Thinking mobile friendly and user friendly are the same thing is a common misconception in technology today.

Don’t fall into this trap! Though mobile apps are considered “mobile-friendly,” the user experience could be anything but friendly. How many times have you downloaded an app with the hopes of extracting some use out of it, only to find using it a less than stellar experience? Probably lost count, huh?

As mobile users, we take functionality, consistency and connectivity for granted, but we certainly know when something isn’t working. The biggest deal-breakers I’ve come across include intrusive ads and pop-ups, lack of social media connectivity and so-called “free to play” apps that are utterly useless unless you take advantage of in-app purchases. With an intrusive ad model, for example, an app’s “functionality” is reduced as the user’s frustration builds after accidentally clicking on the same banner ad for the 800th time. “Consistency” goes out the window when an app inexplicably crashes, and “connectivity” bites the dust when a user can’t share their in-app achievements across Twitter or Facebook.

Now that we know some of the things that an app can do wrong, what are some of the things that they can do right?

1. Draw the Eye with Color

An app user experience can be greatly improved through simply decluttering the interface. One way this can be achieved is through employing a very limited color range into your design. Some examples of apps that use a minimal color design include Paratt, Guide and Swing. The main colors used in these apps are black and white, as well as a bold color in the title or footer area, such as red or orange, to serve as an anchor for the user’s eye. Without too much color to focus on, users can easily navigate the interface without fear of clicking an incorrect link or otherwise getting lost on the site.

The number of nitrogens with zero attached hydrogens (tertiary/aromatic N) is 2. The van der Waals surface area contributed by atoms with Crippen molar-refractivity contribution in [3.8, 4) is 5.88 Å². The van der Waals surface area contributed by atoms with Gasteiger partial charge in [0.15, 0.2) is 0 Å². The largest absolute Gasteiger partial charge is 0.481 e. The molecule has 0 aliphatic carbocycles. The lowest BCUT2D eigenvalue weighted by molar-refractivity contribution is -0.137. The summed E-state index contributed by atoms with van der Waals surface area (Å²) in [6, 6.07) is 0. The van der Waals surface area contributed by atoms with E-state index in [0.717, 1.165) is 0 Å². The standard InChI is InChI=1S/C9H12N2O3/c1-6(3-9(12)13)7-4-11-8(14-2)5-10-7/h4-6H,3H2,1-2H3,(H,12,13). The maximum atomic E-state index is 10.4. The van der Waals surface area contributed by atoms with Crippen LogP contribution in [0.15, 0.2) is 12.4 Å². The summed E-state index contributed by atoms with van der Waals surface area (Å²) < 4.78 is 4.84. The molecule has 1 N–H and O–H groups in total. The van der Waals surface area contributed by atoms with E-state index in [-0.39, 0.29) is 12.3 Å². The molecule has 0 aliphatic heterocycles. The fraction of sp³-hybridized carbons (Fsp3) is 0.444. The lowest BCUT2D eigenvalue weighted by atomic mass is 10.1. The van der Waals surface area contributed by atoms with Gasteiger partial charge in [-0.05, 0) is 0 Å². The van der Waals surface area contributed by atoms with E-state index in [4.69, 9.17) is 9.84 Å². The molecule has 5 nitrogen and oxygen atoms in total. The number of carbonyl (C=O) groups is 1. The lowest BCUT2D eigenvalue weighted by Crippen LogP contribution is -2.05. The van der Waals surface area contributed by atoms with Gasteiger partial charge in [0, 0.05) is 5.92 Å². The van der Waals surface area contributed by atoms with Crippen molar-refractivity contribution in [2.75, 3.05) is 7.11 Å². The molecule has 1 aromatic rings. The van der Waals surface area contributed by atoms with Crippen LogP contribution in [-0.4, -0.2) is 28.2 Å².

2. Use Icons to Guide Users

Another great way to enhance the experience with your app is through imaginative use of icons and logos.  When designing an app with a minimal color design, logos and icons can become essential assets in an otherwise (potentially) bland background — not to mention these components of visual language help guide users to key actions. An example of a mobile app that uses a this approach is TargetBuy, which relies on three main colors and also uses iconography to imply action.  With a minimal approach to color, it relies on their icons to do the talking and draw the user in.

3. Ensure Device Compatibility

Always ensure that your app is compatible with the devices that it is being run on. This also means checking it runs as intended on new software releases. Some apps have lost value simply because the architect or designer failed to account for software updates. Even if your design is flawless, it can all be for naught if your app fails to run after a user updates the operating system.

Some tips to help prevent your app from becoming unusable include: networking with other quality app developers, submitting your app to only one “store” for the initial launch, and creating an online presence via social media (Twitter, Facebook, etc.). Doing so will make it easier to monitor its progress to ensure compatibility and focus more on responding to customer feedback effectively, regardless if it’s negative or positive.

4. Offer Non-Obtrusive In-App Purchases

When used effectively, in-app purchase options can give your customers just enough to prompt them to pay. An excellent example of in-app purchases would be Madgarden’s Punch Quest, where the user can still download and play the app for free, but also has the ability to purchase in-game accessories, such as sunglasses, hairstyles and the like. This non-aggressive in-app purchase model allows customers to enhance their experience, while allowing customers to still enjoy the app without having to pay anything at all.

In the end, it’s how the app is designed that determines if the in-app model is too aggressive.  Ask yourself these questions:

  1. Is the app actually useable in the free version?
  2. Are paid features useful (like more storage space, more contact additions, etc.) and will they fit into the overall function of the app?

These points are all important to consider while designing your app. As a chronic app downloader myself, I would say that the apps that have proven the test of time avoid the deal-breakers, and utilize one or more of the strategies outlined above.

App design (mobile or not) takes times. There are many interactions, statuses, and paths users can take. You cannot afford to skimp on building a foundation when designing an app. What does your app accomplish? Is it addressing a new need or an old need better than an existing app? Construct your app around core functionality first.  Your users will thank you for it.